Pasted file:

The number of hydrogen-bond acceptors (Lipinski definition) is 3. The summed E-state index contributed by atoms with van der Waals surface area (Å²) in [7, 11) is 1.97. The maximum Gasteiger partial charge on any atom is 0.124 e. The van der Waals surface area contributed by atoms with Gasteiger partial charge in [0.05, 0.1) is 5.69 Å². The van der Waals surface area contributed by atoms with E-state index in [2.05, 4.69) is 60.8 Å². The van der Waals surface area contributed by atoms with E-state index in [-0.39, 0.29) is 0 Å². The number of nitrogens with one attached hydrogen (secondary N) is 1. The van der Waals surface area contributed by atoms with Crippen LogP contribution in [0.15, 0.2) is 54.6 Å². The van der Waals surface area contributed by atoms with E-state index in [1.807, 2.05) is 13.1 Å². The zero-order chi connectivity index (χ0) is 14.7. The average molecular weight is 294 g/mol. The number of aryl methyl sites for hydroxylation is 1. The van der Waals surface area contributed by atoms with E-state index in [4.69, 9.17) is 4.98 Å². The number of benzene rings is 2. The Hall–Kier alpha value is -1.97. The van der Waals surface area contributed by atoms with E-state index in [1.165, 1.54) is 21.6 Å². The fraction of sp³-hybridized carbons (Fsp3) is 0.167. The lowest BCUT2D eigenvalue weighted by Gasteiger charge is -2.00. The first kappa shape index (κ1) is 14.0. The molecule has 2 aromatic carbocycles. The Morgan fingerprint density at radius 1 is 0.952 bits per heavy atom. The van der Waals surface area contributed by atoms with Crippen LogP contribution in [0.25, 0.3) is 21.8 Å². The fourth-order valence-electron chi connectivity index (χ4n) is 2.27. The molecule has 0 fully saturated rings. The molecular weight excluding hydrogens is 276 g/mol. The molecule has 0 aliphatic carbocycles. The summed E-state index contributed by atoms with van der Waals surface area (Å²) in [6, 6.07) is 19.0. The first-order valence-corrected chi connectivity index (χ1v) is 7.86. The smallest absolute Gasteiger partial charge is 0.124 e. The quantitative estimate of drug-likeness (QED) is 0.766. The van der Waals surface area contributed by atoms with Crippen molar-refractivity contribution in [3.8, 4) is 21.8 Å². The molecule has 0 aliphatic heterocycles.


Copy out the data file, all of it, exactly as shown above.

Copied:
The number of hydrogen-bond acceptors (Lipinski definition) is 3. The summed E-state index contributed by atoms with van der Waals surface area (Å²) in [7, 11) is 1.97. The maximum Gasteiger partial charge on any atom is 0.124 e. The van der Waals surface area contributed by atoms with Gasteiger partial charge in [0.05, 0.1) is 5.69 Å². The van der Waals surface area contributed by atoms with E-state index in [2.05, 4.69) is 60.8 Å². The van der Waals surface area contributed by atoms with E-state index in [-0.39, 0.29) is 0 Å². The number of nitrogens with one attached hydrogen (secondary N) is 1. The van der Waals surface area contributed by atoms with Crippen LogP contribution in [0.15, 0.2) is 54.6 Å². The van der Waals surface area contributed by atoms with E-state index in [1.807, 2.05) is 13.1 Å². The zero-order chi connectivity index (χ0) is 14.7. The average molecular weight is 294 g/mol. The number of aryl methyl sites for hydroxylation is 1. The van der Waals surface area contributed by atoms with E-state index in [4.69, 9.17) is 4.98 Å². The number of benzene rings is 2. The Hall–Kier alpha value is -1.97. The van der Waals surface area contributed by atoms with E-state index in [1.165, 1.54) is 21.6 Å². The fraction of sp³-hybridized carbons (Fsp3) is 0.167. The lowest BCUT2D eigenvalue weighted by Gasteiger charge is -2.00. The first kappa shape index (κ1) is 14.0. The molecule has 2 aromatic carbocycles. The Morgan fingerprint density at radius 1 is 0.952 bits per heavy atom. The van der Waals surface area contributed by atoms with Crippen LogP contribution in [0.25, 0.3) is 21.8 Å². The fourth-order valence-electron chi connectivity index (χ4n) is 2.27. The molecule has 0 fully saturated rings. The molecular weight excluding hydrogens is 276 g/mol. The molecule has 0 aliphatic carbocycles. The summed E-state index contributed by atoms with van der Waals surface area (Å²) in [6, 6.07) is 19.0. The first-order valence-corrected chi connectivity index (χ1v) is 7.86. The smallest absolute Gasteiger partial charge is 0.124 e. The quantitative estimate of drug-likeness (QED) is 0.766. The van der Waals surface area contributed by atoms with Crippen molar-refractivity contribution in [3.8, 4) is 21.8 Å². The molecule has 0 aliphatic heterocycles.